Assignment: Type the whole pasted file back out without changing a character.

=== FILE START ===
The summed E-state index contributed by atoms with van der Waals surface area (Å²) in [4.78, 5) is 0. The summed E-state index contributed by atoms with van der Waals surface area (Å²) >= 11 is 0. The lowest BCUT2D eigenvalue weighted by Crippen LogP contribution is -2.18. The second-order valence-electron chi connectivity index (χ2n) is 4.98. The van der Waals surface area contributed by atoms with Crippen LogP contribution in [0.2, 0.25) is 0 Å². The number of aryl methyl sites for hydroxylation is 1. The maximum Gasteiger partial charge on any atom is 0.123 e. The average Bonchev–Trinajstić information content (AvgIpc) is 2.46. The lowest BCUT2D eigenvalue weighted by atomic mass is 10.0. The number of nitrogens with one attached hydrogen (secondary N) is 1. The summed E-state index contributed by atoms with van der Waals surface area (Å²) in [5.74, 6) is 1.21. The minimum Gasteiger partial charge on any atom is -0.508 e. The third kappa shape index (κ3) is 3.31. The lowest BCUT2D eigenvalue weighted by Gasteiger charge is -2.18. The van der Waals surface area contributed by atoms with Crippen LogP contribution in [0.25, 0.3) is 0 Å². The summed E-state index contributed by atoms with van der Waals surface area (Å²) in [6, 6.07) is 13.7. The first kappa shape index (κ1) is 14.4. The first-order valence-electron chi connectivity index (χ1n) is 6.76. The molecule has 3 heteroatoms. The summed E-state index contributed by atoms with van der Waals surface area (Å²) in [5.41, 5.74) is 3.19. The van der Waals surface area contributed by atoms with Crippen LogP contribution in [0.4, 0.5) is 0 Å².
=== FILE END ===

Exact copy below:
The summed E-state index contributed by atoms with van der Waals surface area (Å²) in [4.78, 5) is 0. The summed E-state index contributed by atoms with van der Waals surface area (Å²) >= 11 is 0. The lowest BCUT2D eigenvalue weighted by Crippen LogP contribution is -2.18. The second-order valence-electron chi connectivity index (χ2n) is 4.98. The van der Waals surface area contributed by atoms with Crippen LogP contribution in [0.2, 0.25) is 0 Å². The number of aryl methyl sites for hydroxylation is 1. The maximum Gasteiger partial charge on any atom is 0.123 e. The average Bonchev–Trinajstić information content (AvgIpc) is 2.46. The lowest BCUT2D eigenvalue weighted by atomic mass is 10.0. The number of nitrogens with one attached hydrogen (secondary N) is 1. The summed E-state index contributed by atoms with van der Waals surface area (Å²) in [5.74, 6) is 1.21. The minimum Gasteiger partial charge on any atom is -0.508 e. The third kappa shape index (κ3) is 3.31. The lowest BCUT2D eigenvalue weighted by Gasteiger charge is -2.18. The van der Waals surface area contributed by atoms with Crippen LogP contribution in [0.25, 0.3) is 0 Å². The summed E-state index contributed by atoms with van der Waals surface area (Å²) in [6, 6.07) is 13.7. The first kappa shape index (κ1) is 14.4. The first-order valence-electron chi connectivity index (χ1n) is 6.76. The molecule has 3 heteroatoms. The summed E-state index contributed by atoms with van der Waals surface area (Å²) in [5.41, 5.74) is 3.19. The van der Waals surface area contributed by atoms with Crippen LogP contribution in [0.4, 0.5) is 0 Å².